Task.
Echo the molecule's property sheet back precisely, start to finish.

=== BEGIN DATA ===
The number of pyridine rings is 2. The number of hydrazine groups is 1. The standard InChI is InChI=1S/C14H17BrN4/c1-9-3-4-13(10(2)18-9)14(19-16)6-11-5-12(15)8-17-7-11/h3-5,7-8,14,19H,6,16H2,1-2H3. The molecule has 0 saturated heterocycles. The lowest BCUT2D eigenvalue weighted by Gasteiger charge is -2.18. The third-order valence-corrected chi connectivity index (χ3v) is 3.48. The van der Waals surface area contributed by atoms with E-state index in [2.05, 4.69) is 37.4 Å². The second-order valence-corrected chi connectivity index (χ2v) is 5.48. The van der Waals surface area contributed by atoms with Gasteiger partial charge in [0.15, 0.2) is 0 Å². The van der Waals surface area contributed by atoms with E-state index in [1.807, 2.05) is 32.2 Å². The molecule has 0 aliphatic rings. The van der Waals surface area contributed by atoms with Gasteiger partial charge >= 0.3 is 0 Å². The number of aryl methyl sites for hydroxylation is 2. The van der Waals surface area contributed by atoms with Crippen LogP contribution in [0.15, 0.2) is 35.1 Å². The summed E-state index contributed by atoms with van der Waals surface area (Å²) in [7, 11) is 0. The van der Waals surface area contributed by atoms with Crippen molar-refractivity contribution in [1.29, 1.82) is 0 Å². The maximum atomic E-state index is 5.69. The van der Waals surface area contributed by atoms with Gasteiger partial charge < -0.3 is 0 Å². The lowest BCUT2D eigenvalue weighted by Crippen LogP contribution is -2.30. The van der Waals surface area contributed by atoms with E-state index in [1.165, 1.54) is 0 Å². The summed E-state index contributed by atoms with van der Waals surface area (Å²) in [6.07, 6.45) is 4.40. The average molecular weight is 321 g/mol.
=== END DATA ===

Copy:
The number of pyridine rings is 2. The number of hydrazine groups is 1. The standard InChI is InChI=1S/C14H17BrN4/c1-9-3-4-13(10(2)18-9)14(19-16)6-11-5-12(15)8-17-7-11/h3-5,7-8,14,19H,6,16H2,1-2H3. The molecule has 0 saturated heterocycles. The lowest BCUT2D eigenvalue weighted by Gasteiger charge is -2.18. The third-order valence-corrected chi connectivity index (χ3v) is 3.48. The van der Waals surface area contributed by atoms with E-state index in [2.05, 4.69) is 37.4 Å². The second-order valence-corrected chi connectivity index (χ2v) is 5.48. The van der Waals surface area contributed by atoms with Gasteiger partial charge in [0.15, 0.2) is 0 Å². The van der Waals surface area contributed by atoms with E-state index in [1.807, 2.05) is 32.2 Å². The molecule has 0 aliphatic rings. The van der Waals surface area contributed by atoms with Gasteiger partial charge >= 0.3 is 0 Å². The number of aryl methyl sites for hydroxylation is 2. The van der Waals surface area contributed by atoms with Crippen LogP contribution in [0.15, 0.2) is 35.1 Å². The summed E-state index contributed by atoms with van der Waals surface area (Å²) in [7, 11) is 0. The van der Waals surface area contributed by atoms with Crippen molar-refractivity contribution in [1.29, 1.82) is 0 Å². The maximum atomic E-state index is 5.69. The van der Waals surface area contributed by atoms with Gasteiger partial charge < -0.3 is 0 Å². The lowest BCUT2D eigenvalue weighted by Crippen LogP contribution is -2.30. The van der Waals surface area contributed by atoms with E-state index in [1.165, 1.54) is 0 Å². The summed E-state index contributed by atoms with van der Waals surface area (Å²) in [6.07, 6.45) is 4.40. The average molecular weight is 321 g/mol.